All weekend, Father has been on my mind. It’s partly due to THE tooth but mainly because our lilac tree is in full bloom and looking better than ever. It’s certainly ageing well and not getting ‘long in the tooth!’
Father introduced me to the wonderful voice of Richard Tauber and our favourite song was We’ll Gather Lilacs in the Spring.
Oh bliss to listen to this again. I think I’ll try humming it as I lie in the dentist’s chair in the morning and when he tells me that I have to have at least two extractions and a few root canal fillings as well as dentures …, I’ll visualise the lilac tree in all its beauty.
Were you ever so full of inspiration that you felt you could barely write? Well, that’s how I am today. It’s all because I’ve been soaking myself in what I consider to be my Tramore ~ and I haven’t even been for my daily swim yet!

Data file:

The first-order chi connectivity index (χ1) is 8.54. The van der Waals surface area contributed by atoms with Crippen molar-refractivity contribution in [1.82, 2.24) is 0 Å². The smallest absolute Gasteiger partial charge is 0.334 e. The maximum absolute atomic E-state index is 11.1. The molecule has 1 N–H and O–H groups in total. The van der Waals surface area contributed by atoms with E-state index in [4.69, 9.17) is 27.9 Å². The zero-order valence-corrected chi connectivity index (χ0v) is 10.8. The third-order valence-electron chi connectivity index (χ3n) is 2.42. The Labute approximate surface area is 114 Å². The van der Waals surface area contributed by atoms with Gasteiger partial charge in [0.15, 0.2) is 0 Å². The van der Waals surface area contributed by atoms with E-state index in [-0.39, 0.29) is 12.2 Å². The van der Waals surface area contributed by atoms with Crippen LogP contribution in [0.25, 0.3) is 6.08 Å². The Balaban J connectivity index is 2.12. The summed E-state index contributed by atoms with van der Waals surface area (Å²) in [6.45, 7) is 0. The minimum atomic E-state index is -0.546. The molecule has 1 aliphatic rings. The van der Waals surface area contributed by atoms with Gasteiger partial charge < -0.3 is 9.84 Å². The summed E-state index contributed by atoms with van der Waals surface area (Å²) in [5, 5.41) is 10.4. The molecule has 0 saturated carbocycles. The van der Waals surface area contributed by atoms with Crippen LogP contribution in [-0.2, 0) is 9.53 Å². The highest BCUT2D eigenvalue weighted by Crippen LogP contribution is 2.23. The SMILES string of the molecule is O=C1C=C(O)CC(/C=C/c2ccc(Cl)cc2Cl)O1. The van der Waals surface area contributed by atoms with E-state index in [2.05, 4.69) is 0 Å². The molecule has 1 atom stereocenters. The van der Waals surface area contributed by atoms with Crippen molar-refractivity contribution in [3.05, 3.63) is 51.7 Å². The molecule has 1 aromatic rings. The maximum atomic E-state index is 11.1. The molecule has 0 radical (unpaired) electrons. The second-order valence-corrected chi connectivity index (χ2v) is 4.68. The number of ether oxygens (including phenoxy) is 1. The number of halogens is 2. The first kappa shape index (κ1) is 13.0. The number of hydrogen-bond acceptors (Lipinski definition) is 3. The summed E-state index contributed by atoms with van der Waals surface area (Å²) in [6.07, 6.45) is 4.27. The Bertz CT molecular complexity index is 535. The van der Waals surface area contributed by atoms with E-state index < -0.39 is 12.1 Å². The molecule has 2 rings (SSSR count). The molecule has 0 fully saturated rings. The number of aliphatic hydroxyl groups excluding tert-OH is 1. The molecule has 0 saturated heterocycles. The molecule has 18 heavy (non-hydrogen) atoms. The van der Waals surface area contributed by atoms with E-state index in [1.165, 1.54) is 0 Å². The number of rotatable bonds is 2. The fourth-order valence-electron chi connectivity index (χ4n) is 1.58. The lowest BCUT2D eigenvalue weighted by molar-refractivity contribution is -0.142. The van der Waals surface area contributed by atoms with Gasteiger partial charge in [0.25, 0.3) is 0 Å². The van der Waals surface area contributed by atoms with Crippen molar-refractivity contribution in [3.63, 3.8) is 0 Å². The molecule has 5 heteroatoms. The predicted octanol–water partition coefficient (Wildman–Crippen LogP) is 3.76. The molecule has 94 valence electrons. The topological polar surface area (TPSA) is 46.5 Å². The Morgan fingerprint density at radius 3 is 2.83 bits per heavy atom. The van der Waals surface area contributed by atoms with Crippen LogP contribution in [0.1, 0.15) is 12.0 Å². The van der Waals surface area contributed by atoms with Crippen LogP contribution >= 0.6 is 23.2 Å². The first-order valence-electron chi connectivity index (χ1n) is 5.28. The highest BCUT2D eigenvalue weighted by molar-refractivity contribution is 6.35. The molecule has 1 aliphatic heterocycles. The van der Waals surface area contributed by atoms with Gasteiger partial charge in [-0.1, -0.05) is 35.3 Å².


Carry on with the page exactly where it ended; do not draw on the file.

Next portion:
Tramore has lots of different faces and many of these have been beautifully captured at two exhibitions that are running in town. My first port of call was the Church of Ireland Hall where I viewed the annual exhibition of a group of extremely talented artists.
It’s well over 30 years since the Art Group started exhibiting and the paintings seem to get better and better every year. The stand-out painting for me at this year’s exhibition was called One Misty Morning by Jimmy O’Brien-Moran that captured the historic and atmospheric Promenade here in Tramore.
I went straight from the Art Exhibition to a solo Photographic Exhibition by Sinead Boyle. It is being held at Tramore Coastguard Cultural Centre ~ which has a long history of its own, having once been the local Garda Station among other things.